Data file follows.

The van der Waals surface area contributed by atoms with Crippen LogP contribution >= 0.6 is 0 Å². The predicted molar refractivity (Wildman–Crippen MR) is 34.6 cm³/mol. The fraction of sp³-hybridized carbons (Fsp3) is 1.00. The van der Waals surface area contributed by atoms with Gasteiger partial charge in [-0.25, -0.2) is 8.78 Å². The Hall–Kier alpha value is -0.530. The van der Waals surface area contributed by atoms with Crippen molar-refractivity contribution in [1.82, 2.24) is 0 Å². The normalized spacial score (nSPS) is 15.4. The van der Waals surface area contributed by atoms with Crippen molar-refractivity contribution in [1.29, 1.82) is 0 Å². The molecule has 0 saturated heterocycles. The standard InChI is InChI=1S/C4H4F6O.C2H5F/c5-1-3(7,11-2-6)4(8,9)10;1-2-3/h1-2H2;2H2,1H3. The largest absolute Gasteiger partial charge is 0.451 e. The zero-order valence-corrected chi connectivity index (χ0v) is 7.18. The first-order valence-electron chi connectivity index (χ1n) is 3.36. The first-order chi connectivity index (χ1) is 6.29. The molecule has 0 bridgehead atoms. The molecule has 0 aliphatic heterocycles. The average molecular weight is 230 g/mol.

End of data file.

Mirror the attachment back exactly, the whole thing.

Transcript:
The van der Waals surface area contributed by atoms with Crippen LogP contribution >= 0.6 is 0 Å². The predicted molar refractivity (Wildman–Crippen MR) is 34.6 cm³/mol. The fraction of sp³-hybridized carbons (Fsp3) is 1.00. The van der Waals surface area contributed by atoms with Gasteiger partial charge in [-0.25, -0.2) is 8.78 Å². The Hall–Kier alpha value is -0.530. The van der Waals surface area contributed by atoms with Crippen molar-refractivity contribution in [1.82, 2.24) is 0 Å². The normalized spacial score (nSPS) is 15.4. The van der Waals surface area contributed by atoms with Crippen molar-refractivity contribution in [1.29, 1.82) is 0 Å². The molecule has 0 saturated heterocycles. The standard InChI is InChI=1S/C4H4F6O.C2H5F/c5-1-3(7,11-2-6)4(8,9)10;1-2-3/h1-2H2;2H2,1H3. The largest absolute Gasteiger partial charge is 0.451 e. The zero-order valence-corrected chi connectivity index (χ0v) is 7.18. The first-order valence-electron chi connectivity index (χ1n) is 3.36. The first-order chi connectivity index (χ1) is 6.29. The molecule has 0 bridgehead atoms. The molecule has 0 aliphatic heterocycles. The average molecular weight is 230 g/mol.